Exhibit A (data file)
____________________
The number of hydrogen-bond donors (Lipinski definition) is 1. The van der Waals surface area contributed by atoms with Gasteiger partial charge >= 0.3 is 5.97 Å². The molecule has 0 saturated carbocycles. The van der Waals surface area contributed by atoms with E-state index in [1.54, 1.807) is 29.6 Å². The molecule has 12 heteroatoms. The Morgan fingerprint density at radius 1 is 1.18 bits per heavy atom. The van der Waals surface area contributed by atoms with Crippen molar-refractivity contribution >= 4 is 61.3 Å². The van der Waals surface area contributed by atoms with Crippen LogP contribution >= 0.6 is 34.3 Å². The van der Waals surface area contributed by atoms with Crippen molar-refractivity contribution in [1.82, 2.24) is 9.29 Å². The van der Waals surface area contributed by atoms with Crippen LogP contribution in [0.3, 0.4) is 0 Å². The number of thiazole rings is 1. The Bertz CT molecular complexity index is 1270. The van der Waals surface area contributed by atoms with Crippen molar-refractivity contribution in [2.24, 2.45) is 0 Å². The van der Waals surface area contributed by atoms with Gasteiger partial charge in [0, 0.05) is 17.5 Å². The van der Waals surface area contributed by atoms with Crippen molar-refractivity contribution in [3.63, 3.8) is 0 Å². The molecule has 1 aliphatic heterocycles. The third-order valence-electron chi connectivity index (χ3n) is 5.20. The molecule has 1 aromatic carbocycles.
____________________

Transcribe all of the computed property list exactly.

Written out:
The number of hydrogen-bond donors (Lipinski definition) is 1. The van der Waals surface area contributed by atoms with Gasteiger partial charge >= 0.3 is 5.97 Å². The molecule has 0 saturated carbocycles. The van der Waals surface area contributed by atoms with E-state index in [1.54, 1.807) is 29.6 Å². The molecule has 12 heteroatoms. The Morgan fingerprint density at radius 1 is 1.18 bits per heavy atom. The van der Waals surface area contributed by atoms with Crippen molar-refractivity contribution >= 4 is 61.3 Å². The van der Waals surface area contributed by atoms with Crippen LogP contribution >= 0.6 is 34.3 Å². The van der Waals surface area contributed by atoms with Crippen molar-refractivity contribution in [1.82, 2.24) is 9.29 Å². The van der Waals surface area contributed by atoms with Crippen LogP contribution in [0.3, 0.4) is 0 Å². The number of thiazole rings is 1. The Bertz CT molecular complexity index is 1270. The van der Waals surface area contributed by atoms with Crippen molar-refractivity contribution in [2.24, 2.45) is 0 Å². The van der Waals surface area contributed by atoms with Gasteiger partial charge in [0, 0.05) is 17.5 Å². The van der Waals surface area contributed by atoms with Crippen molar-refractivity contribution in [3.63, 3.8) is 0 Å². The molecule has 1 aliphatic heterocycles. The third-order valence-electron chi connectivity index (χ3n) is 5.20. The molecule has 1 aromatic carbocycles.